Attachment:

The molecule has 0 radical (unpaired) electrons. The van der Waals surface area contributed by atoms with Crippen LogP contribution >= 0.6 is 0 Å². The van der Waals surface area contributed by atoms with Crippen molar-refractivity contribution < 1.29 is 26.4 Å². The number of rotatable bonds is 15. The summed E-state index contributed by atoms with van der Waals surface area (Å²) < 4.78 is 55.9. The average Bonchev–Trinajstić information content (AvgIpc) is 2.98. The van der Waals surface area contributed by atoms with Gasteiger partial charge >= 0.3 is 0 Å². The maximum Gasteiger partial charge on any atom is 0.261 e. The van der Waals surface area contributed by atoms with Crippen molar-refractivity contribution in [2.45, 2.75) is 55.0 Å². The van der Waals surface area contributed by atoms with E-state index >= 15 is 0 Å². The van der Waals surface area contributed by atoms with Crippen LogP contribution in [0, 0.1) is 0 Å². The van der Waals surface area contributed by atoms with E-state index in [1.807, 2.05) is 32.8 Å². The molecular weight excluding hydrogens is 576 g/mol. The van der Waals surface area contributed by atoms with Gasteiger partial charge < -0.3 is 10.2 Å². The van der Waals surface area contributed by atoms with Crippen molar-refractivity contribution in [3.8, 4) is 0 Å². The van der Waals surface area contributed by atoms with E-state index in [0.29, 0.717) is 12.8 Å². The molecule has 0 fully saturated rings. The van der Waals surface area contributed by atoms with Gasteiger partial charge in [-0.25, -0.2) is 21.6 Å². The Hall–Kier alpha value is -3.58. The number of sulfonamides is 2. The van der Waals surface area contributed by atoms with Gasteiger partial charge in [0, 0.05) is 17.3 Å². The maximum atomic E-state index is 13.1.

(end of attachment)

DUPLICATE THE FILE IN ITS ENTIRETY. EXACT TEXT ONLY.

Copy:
The molecule has 0 radical (unpaired) electrons. The van der Waals surface area contributed by atoms with Crippen LogP contribution >= 0.6 is 0 Å². The van der Waals surface area contributed by atoms with Crippen molar-refractivity contribution < 1.29 is 26.4 Å². The number of rotatable bonds is 15. The summed E-state index contributed by atoms with van der Waals surface area (Å²) < 4.78 is 55.9. The average Bonchev–Trinajstić information content (AvgIpc) is 2.98. The van der Waals surface area contributed by atoms with Gasteiger partial charge >= 0.3 is 0 Å². The maximum Gasteiger partial charge on any atom is 0.261 e. The van der Waals surface area contributed by atoms with Crippen molar-refractivity contribution in [2.45, 2.75) is 55.0 Å². The van der Waals surface area contributed by atoms with E-state index >= 15 is 0 Å². The van der Waals surface area contributed by atoms with Crippen LogP contribution in [0, 0.1) is 0 Å². The van der Waals surface area contributed by atoms with E-state index in [1.807, 2.05) is 32.8 Å². The molecular weight excluding hydrogens is 576 g/mol. The van der Waals surface area contributed by atoms with Gasteiger partial charge < -0.3 is 10.2 Å². The van der Waals surface area contributed by atoms with Crippen molar-refractivity contribution in [3.8, 4) is 0 Å². The van der Waals surface area contributed by atoms with E-state index in [0.29, 0.717) is 12.8 Å². The molecule has 0 fully saturated rings. The van der Waals surface area contributed by atoms with Gasteiger partial charge in [-0.25, -0.2) is 21.6 Å². The Hall–Kier alpha value is -3.58. The number of sulfonamides is 2. The van der Waals surface area contributed by atoms with Gasteiger partial charge in [0, 0.05) is 17.3 Å². The maximum atomic E-state index is 13.1.